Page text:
Cooper Tire to end merger with Apollo Tyres

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    The headquarters of the Cooper Tire & Rubber Company is seen in Findlay, Ohio on September 17, 2004. Cooper Tire & Rubber Co. agreed to sell its automotive parts business for $1.17 billion and plans to spend some of the proceeds to build a tire factory in China. Photographer: Jay LaPrete/ Bloomberg News.


  • FINDLAY — Cooper Tire & Rubber Co. announced today it has terminated its merger agreement with Apollo Tyres, one of Indian's largest tire makers.

    The proposed $2.2 billion sale of Cooper to Apollo Tyres would have created the world’s seventh-largest tire company.

    Plans for the merger, announced in the summer, were never finalized. It has been troubled with problems at Cooper Tire plants in China and with labor agreements in the United States. Litigation has ensued, and the Findlay tire maker has indicated it wanted to end the merger.

    “It is time to move our business forward,” Roy Armes, Cooper Tire chairman and chief executive officer, said in a statement.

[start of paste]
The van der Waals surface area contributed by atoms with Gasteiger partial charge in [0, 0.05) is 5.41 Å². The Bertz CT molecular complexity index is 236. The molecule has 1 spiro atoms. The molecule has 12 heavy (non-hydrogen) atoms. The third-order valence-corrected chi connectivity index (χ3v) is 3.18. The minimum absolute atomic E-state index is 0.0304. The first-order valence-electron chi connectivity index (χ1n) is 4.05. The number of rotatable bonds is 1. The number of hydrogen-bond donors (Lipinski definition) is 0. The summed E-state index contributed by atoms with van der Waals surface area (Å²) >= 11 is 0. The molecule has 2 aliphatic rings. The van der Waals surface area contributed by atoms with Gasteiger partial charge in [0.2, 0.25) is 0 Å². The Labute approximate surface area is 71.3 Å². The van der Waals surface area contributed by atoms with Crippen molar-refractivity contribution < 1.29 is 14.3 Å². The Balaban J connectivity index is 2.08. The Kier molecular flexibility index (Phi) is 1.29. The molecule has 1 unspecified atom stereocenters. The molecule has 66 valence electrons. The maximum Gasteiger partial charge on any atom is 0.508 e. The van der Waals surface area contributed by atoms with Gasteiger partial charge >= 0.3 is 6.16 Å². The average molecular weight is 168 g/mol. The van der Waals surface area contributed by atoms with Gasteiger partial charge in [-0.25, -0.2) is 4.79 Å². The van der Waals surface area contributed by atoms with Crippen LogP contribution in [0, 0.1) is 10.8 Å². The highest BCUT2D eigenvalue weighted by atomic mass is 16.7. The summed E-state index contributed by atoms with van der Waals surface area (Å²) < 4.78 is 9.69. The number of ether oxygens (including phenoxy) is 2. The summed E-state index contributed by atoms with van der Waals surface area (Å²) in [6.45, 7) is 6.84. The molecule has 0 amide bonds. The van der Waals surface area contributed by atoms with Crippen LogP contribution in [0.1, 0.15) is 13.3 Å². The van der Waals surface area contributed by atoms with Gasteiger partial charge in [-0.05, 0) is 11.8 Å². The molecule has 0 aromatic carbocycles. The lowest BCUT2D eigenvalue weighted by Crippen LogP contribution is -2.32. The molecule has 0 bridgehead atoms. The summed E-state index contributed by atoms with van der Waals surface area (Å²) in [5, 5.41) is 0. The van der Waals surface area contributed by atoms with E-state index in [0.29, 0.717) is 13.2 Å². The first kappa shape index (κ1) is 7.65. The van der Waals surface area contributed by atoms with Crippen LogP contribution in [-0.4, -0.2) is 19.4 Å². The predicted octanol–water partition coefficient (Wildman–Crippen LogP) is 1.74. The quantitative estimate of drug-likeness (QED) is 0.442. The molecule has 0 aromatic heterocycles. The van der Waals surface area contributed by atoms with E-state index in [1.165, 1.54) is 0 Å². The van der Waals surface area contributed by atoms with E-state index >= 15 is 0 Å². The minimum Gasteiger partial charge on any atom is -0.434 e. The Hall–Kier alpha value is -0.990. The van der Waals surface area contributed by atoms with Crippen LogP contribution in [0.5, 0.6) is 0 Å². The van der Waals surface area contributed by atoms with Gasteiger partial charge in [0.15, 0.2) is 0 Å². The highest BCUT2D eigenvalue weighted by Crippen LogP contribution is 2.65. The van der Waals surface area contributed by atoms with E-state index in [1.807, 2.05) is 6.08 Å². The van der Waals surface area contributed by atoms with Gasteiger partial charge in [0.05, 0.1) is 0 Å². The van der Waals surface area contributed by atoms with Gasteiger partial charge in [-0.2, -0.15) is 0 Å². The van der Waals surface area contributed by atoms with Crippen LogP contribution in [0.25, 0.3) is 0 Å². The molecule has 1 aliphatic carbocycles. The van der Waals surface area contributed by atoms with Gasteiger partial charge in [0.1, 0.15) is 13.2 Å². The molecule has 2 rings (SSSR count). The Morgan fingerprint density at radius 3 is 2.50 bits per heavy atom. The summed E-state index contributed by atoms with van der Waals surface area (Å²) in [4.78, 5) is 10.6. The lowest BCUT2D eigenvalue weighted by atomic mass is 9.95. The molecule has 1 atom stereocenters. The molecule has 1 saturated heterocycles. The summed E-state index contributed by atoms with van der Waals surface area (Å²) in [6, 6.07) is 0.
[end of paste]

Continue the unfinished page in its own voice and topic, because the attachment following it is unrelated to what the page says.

“While the strategic rationale for a business combination with Apollo is compelling, it is clear that the merger agreement both companies signed on June 12 will not be consummated by Apollo and we have been notified that financing for the transaction is no longer available. The right thing for Cooper now is to focus on continuing to build our business.”

    The company CEO touted Cooper Tire's financial strength, expecting to end the fiscal year "with a strong balance sheet."

    Today's announcement is not expected to end the legal wrangling between the two companies.

    “Apollo is disappointed that Cooper has prematurely attempted to terminate our Merger Agreement," Apollo Tyres said in a statement released today. "While Cooper’s lack of control over its largest subsidiary and inability to meet its legal and contractual financial reporting obligations has considerably complicated the situation, Apollo has made exhaustive efforts to find a sensible way forward over the last several months, however, Cooper has been unwilling to work constructively to complete a transaction that would have created value for both companies and their shareholders. Cooper’s actions leave Apollo no choice but to pursue legal remedies for Cooper’s detrimental conduct."

    Cooper shares closed up 5.4 percent to $24.20.